In the industrial nations, nutrition has long become a controversial issue. The number of people going vegan and vegetarian is growing, mass animal farming is the subject of criticism and the consequences of our diet for the climate are increasingly coming under scrutiny. But beyond this, the question remains: from a purely scientific point of view, what actually makes up a healthy diet? At the kick-off event “People – Climate – Health”, which took place as part of the “LANXESS Week of Safety & Health”, ecotrophologist Anja Jung provided non-ideological suggestions.

The controversial debate on meat consumption

Meat consumption is causing controversy. How do we balance animal welfare and climate protection? On average, Germans eat 60 kilograms of meat per year, which is a moderate amount by comparison. However, one kilogram of beef produces as much CO2 as an 87 kilometers long car journey. The German Nutrition Society recommends 300 to 600 grams of meat per week. That’s about two meals of meat per week. Anja Jung emphasizes: “This is not only good for the environment, but also reduces the risk of diseases such as cardiovascular diseases or various types of intestinal cancer.” Despite meat containing important nutrients such as iron, zinc, selenium and B vitamins, it’s all about the right balance. Too much meat has a negative impact on the immune system. It causes aggressive bacteria to multiply in the intestinal microbiome, which in turn can lead to inflammation and even intestinal cancer in the long term. As if that wasn’t enough, a recent US study found that eating red meat has a negative effect on blood clotting and increases the risk of strokes and heart attacks.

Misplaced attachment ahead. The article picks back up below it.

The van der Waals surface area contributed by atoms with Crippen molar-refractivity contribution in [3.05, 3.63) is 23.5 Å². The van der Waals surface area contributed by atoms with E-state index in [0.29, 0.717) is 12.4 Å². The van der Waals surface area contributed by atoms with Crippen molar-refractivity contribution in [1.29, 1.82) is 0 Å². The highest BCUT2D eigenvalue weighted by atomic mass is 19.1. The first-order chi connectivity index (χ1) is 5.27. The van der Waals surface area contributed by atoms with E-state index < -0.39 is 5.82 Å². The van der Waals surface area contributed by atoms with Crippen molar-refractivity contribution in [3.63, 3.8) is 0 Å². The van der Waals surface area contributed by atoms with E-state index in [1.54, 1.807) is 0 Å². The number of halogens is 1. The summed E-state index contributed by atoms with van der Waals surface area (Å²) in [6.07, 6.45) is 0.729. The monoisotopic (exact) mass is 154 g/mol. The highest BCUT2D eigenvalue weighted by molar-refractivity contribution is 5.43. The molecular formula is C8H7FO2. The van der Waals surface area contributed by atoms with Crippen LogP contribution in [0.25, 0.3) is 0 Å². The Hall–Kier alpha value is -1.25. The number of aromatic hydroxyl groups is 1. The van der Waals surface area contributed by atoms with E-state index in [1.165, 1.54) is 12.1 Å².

The nutrition pyramid recommended by ecotrophologists advises a diet consisting of three quarters plant-based products, i.e. cereals, potatoes, vegetables and a little fruit. Proteins can be obtained not only from meat, but above all from a plant-based diet, such as from legumes. They are particularly rich in protein and are also climate-friendly. Fiber in whole grain products, fruit and vegetables helps to keep you full, ensures a healthy intestinal flora and lowers blood sugar levels. Following the plant-based base of the pyramid come the animal products: first dairy products and then meat. Oils and fats form the top of the pyramid. The key principle in this case is that less is more.

The never-ending question of water

Sufficient water intake is essential for a good and healthy diet. The thumb rule is 1 milliliter of water per every eaten kilocalorie. Tap water is ideal. In the morning, our body is lacking about one liter of fluid. To avoid a midday slump, drink a glass of water every hour, especially in the morning and throughout the day. This stimulates blood circulation and improves digestion. A permanent fluid deficit leads to long-term health problems. Distribute your intake throughout the day and don’t drink all at once – our intestines only absorb half a liter of fluid per hour.